By Collette Romstedt, MA, RDN, LDN, ACSM EP
Registered Dietitian & Certified Exercise Physiologist
It’s no secret that what we eat and the physical activity we engage in impacts our health – from weight management to heart health to gut health to mental health, just to name a few. However, one part of our health that is particularly important to consider, especially in the older population and those with chronic conditions, is our brain health. So why is that?
According to the United Nations, by 2030, 20% of our population will consist of individuals 65 years or older. In the United States specifically, the Department of Health and Human Services estimates this number will increase to 25% by 2060. So for that reason, one of the top areas of focus for this population is cognitive health, and more specifically, reducing the incidence of impaired cognitive function and fall risk.
Proper nutrition and regular exercise have been shown to help improve our brain health, which is vital for the reasons mentioned above. Exercise has been shown to increase blood flow to the brain and contribute to the brain’s neurogenesis process, which promotes cell growth. This, in turn, impacts both the brain’s physical and cognitive health.
As a certified Exercise Physiologist, I often get asked, “What exercises can I do to help improve my brain health?” My recommendation is to incorporate the four main types of exercise into your routine. These coincide not only with the Physical Activity Guidelines for Americans but also the guidelines set by the American College of Sports Medicine for Persons with Chronic Diseases and Disabilities.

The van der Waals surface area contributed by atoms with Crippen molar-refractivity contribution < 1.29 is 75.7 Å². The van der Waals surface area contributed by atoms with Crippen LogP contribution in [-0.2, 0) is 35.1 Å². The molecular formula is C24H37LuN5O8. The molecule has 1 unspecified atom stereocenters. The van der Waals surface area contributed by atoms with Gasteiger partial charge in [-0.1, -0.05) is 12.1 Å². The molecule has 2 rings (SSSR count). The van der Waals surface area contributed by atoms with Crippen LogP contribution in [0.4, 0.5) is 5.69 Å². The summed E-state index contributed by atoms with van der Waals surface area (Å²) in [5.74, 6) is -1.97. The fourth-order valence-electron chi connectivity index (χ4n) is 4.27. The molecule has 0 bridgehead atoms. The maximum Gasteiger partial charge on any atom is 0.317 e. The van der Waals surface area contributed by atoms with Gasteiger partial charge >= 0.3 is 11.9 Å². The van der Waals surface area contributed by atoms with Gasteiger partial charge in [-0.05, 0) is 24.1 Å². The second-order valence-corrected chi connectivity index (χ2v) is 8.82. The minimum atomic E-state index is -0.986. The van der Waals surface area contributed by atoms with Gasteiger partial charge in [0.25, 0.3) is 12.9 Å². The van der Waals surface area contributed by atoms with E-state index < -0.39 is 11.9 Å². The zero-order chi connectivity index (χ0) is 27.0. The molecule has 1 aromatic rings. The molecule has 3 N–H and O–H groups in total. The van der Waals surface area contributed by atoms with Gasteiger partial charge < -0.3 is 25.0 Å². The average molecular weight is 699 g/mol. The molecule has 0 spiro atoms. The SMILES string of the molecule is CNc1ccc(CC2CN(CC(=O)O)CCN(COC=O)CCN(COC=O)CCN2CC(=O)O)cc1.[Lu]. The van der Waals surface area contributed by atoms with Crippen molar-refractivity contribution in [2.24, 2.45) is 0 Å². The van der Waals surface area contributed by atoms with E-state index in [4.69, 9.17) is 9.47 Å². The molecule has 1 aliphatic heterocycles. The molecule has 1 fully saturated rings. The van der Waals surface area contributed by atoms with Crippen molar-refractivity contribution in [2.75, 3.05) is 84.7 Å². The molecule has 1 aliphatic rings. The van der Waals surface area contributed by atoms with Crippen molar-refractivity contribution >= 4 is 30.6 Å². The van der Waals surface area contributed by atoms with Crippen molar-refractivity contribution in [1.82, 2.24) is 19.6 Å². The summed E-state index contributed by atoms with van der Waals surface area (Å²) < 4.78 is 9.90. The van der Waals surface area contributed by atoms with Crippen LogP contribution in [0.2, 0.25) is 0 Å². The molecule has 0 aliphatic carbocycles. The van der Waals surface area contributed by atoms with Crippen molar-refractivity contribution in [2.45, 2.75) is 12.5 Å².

Flexibility: Stretch daily. Stretch all the main muscle groups for at least 30 seconds each. Examples include swinging arms or legs back and forth, hamstring stretches, and quadricep stretches.
Balance: Incorporate 3 days per week. Complete at least 3 exercises per session. Examples include walking backward, standing on one leg, and the heel-to-toe walk. Other workout styles like tai chi, yoga, and pilates often incorporate balance-related exercises, making them another great choice to add to your routine.
Strength: Incorporate 2 to 3 days per week. Examples include lifting weights, using resistance bands, doing chair exercises, and body weight exercises like squats or planks.
Cardiovascular: Incorporate 4 to 5 days per week. Examples include brisk walking, running, cycling, dancing, and swimming.
As you can see, improving your brain health is a matter of getting up and moving more often and more consistently. Challenge yourself to incorporate the four main types of exercise into your normal routine. Choose activities that you enjoy that are realistic for you. Take a proactive role in your health, and remember what 19th-century British Statesman Edward Stanley once said: “Those who think they have not time for bodily exercise will sooner or later have to find time for illness.”